I did not know Aaron Swartz but he represents all the ideals that we value in youth, across cultures, nationalities and races. Keen intelligence which led him to co-author the RSS 1.0 specification when he was just 14 years old. Idealism and strong sense of values which made him an untiring crusader for the cause of Open Access (free access to scholarly research materials through the internet) and SOPA. It was in support of Free Access that Swartz undertook to download millions of paid research articles from the JSTOR archives which he intended to circulate through free P2P networks. Rare openness and honesty, manifested in his willingness to talk about his struggle with depression.
A selfless, intelligent young individual who is unafraid to stand for what is right - is this not a person we would all value?
So, it surprises me, when I plow through the many tech sites (all of which are carrying copious and generous tributes to Aaron), that the comments of readers are notably lacking in sympathy. Some feel that he got what he deserved in exchange for 'stealing' documents, others think that it is unfair to blame the government or institutions for prosecuting him when the problem at the crux of his suicide was depression. Many, who claim to be students, do not agree with his notions of 'copyright' and believe that profit motive is important in academics/ information, as in all things in life.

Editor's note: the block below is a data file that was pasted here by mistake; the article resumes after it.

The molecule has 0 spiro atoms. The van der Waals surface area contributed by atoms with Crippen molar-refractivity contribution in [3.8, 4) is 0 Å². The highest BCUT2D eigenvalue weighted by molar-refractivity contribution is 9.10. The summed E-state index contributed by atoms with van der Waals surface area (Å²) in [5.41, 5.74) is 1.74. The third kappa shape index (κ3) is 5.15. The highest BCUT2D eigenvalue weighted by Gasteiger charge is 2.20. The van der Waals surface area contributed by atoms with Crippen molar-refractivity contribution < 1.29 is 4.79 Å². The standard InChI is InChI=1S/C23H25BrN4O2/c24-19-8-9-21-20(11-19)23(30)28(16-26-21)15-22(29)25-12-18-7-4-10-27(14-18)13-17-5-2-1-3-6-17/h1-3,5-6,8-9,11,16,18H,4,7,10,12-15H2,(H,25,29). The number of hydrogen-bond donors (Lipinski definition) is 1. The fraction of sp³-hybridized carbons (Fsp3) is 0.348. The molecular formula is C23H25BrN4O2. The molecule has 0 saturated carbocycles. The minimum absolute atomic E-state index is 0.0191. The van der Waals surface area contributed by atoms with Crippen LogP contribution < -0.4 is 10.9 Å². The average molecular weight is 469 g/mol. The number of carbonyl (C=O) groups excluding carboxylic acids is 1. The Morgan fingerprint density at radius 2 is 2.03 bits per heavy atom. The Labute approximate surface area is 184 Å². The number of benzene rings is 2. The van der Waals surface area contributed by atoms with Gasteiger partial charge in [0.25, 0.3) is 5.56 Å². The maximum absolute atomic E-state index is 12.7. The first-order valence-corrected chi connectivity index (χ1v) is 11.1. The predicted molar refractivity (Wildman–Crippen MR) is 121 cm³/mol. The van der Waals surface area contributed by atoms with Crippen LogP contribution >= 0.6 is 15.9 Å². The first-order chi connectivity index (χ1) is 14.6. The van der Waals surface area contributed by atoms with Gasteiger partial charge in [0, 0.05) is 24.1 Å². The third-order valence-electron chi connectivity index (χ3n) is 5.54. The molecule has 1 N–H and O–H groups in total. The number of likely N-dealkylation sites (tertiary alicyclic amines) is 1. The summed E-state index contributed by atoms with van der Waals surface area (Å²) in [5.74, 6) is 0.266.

And for myself, I worry that there are so few Aaron's in the world. Youth is a time to be fearless in asking difficult questions, to be insanely and effortlessly brilliant, and yes, also to be idealistic and crusade for change. Time enough to become a money-worshipper when you are tied to a job, and a desk for a living.
I worry that kids today will grow up without understanding the democracy of the internet. Without understanding why the open source and open access movements are important for the future. Grow up thinking torrenting and cracking software passwords is cool (because it makes corporations look stupid) without questioning why there are not more free alternatives for people. Grow up thinking there is nothing higher than flashing an iPhone or iPad at their less fortunate friends and pestering their parents to buy them one, rather than trying to build their own phone or tab!
Governments, authorities and the establishment in general, are a little in awe of all movements and protests that are youth centric, rightly recognising that the voice of the future is demanding change and reform. If we want a truly democratic and free internet to co-exist with the commercial internet, then we need young people to fight for it. Even in his short life, Aaron inspired real change, with JSTOR not only dropping charges against him, but also making many of its archives free to access.
I cannot begin to describe how bad I feel that so brilliant a man, chose such an untimely death. I can only think how much more he would have achieved by living, fighting and inspiring others. As his death has brought back into focus the issues that he has fought for all his life, I hope that many others will choose to carry the fight forward. The world needs many more crusaders for a free internet.